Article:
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Saturday, June 21, 2008

Toronto: Cycling and the cinema

Image of Critical Mass in Toronto
From the National Post (Toronto, Ontario) 06.21.08:

Q & A with Celeste Koon: Cycling and the cinema
(National Post): Do you take an interest in cycling as less of a physical activity and more of a community-based form of environmental and social activism?

(Celeste Koon): I am interested in cycling in so many different ways! Not only are cyclists a whole community on their own, but cycling itself is all about exploration of communities. On a bike, you are not restricted to highways and major roadways, so you can discover the city’s little pockets, from the more obvious Annex and Kensington Market to discovering the best gelato in Little Italy or riding through a street celebration in Little India.

The cycling community is a united force with similar ideals for a more sustainable and livable future. Toronto is a young city — its history is now, and we are part of it. The doc (Pedal Power: Critical Mass Toronto) is deeply concerned with the structuring of a more sustainable and communal Toronto. We are living in an era where positive change is an achievable goal, and Pedal Power shows that a sustainable future will be a beautiful one.

And of course, cycling is a great form of physical activity that keeps your blood pumping and gives you a sense of adventure. (Read more.)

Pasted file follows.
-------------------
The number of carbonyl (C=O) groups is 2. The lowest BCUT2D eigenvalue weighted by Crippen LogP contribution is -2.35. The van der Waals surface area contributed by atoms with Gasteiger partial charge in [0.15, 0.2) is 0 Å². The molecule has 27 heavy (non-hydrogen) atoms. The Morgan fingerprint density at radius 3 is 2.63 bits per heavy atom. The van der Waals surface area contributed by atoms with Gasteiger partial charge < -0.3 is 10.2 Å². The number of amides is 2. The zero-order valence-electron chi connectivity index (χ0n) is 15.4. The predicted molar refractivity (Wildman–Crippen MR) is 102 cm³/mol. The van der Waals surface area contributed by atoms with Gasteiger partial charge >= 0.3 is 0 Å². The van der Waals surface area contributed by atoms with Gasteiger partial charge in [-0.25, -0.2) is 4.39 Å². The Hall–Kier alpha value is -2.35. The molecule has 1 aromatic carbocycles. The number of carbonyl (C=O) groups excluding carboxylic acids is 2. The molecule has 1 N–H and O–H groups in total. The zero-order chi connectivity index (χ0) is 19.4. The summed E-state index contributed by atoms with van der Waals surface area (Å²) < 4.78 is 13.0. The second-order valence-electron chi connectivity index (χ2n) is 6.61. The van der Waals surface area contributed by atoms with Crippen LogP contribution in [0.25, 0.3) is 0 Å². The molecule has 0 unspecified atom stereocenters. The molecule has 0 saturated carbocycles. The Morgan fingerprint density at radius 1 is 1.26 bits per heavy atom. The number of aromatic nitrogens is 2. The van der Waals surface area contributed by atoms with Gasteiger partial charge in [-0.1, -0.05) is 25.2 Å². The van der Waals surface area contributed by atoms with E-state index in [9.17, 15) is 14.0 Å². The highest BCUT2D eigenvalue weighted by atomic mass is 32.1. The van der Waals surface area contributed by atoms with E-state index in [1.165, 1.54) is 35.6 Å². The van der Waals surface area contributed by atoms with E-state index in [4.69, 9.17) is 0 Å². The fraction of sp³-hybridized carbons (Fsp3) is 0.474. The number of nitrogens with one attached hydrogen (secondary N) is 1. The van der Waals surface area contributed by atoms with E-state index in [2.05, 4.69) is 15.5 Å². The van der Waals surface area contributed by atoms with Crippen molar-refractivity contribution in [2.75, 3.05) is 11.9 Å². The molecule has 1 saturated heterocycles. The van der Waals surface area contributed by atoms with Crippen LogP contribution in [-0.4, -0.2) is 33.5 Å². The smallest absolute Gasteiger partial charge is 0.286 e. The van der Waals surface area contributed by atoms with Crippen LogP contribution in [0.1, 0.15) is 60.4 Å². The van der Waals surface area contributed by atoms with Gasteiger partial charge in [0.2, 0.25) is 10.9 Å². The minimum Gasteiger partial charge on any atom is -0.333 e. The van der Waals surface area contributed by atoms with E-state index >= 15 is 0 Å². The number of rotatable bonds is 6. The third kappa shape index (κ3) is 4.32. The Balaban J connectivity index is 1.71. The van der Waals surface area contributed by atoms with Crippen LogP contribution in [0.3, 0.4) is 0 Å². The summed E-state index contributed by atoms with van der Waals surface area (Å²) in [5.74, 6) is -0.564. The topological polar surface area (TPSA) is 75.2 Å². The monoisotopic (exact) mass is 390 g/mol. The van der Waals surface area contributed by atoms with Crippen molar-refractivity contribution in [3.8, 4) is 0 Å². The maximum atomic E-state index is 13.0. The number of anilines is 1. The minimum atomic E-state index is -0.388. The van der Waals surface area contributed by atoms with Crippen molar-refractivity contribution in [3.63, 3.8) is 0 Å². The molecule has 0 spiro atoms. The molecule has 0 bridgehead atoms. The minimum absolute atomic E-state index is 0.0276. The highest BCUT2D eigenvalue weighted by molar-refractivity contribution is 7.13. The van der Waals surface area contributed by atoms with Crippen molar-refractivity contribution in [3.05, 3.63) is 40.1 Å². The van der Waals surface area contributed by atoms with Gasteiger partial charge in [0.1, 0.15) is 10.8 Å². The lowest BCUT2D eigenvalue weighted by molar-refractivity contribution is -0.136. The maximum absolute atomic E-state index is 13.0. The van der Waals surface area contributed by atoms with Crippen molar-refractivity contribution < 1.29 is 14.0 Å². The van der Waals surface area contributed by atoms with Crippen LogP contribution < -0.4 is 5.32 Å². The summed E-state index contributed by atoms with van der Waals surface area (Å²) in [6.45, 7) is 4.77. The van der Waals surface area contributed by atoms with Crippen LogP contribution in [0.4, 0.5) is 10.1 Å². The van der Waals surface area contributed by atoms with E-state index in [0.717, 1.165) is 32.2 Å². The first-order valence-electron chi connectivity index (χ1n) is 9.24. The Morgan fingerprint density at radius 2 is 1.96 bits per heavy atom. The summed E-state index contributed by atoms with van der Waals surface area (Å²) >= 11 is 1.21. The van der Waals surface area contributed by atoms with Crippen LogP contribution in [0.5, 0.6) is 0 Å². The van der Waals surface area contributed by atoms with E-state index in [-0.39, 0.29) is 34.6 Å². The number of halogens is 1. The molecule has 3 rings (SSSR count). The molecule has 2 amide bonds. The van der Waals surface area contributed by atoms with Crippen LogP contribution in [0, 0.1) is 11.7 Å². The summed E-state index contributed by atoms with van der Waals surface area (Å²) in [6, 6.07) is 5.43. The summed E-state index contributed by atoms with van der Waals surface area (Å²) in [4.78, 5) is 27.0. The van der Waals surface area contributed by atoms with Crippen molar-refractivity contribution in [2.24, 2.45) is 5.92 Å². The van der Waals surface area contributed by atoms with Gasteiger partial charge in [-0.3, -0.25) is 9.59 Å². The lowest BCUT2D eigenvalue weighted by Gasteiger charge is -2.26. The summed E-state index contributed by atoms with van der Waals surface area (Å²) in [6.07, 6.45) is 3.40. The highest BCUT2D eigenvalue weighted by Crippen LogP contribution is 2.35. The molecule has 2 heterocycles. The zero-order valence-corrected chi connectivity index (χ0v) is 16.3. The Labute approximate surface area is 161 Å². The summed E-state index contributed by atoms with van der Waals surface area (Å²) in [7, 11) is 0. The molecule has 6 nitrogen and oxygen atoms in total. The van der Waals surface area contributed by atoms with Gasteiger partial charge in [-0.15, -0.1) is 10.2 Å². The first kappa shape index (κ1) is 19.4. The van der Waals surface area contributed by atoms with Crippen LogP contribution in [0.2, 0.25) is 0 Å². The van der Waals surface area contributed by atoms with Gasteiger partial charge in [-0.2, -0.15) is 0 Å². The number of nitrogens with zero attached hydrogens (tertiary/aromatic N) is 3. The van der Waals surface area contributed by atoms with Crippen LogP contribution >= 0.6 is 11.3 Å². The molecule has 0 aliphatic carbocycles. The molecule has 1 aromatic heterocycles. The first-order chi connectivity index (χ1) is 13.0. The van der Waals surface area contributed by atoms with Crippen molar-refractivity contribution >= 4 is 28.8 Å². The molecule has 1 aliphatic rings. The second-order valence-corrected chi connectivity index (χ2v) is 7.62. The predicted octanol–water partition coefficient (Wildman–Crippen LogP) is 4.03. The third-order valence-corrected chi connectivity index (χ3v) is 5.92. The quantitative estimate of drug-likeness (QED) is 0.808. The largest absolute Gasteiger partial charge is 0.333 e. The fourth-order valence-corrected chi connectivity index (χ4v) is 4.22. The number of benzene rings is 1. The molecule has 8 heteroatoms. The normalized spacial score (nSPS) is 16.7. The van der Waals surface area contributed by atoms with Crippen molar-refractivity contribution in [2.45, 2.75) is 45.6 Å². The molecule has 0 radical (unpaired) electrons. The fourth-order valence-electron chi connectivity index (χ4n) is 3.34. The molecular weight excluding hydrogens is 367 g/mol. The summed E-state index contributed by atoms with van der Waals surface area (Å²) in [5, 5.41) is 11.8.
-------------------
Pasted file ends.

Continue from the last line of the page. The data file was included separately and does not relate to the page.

Interview with young Toronto filmmaker Celeste Koon, who presented her new film Pedal Power: Critical Mass Toronto at this weekend's Bicycle Film Festival.

In a post a couple years ago, The unbearable dearth of cinematic cycling, I lamented the lack of bicycle presence in mainstream media, especially films. Thanks to record fuel prices, that is starting to change as news media discover the latent demand for bicycling. And the internet provides an opportunity to represent our side of the traffic and cultural equation, as with the fantastic work of the talented folks at

Winning respect for bicycling requires more than painted stripes on pavement. Greater numbers of bicyclists are helping to increase respect on the street. And greater presence in the cultural discourse is also necessary. It's encouraging to see young filmmakers making a contribution to bicycling.

Image: Web Capture. Toronto Critical Mass.
Visit: The unbearable dearth of cinematic cycling, Bike Commute Tips Blog
Visit: Bicycling against car culture, Bike Commute Tips Blog
Visit: Zen and the Art of Bike Commuting, Bike Commute Tips Blog
Visit: Paul Dorn's Bike Commuting Tips Site

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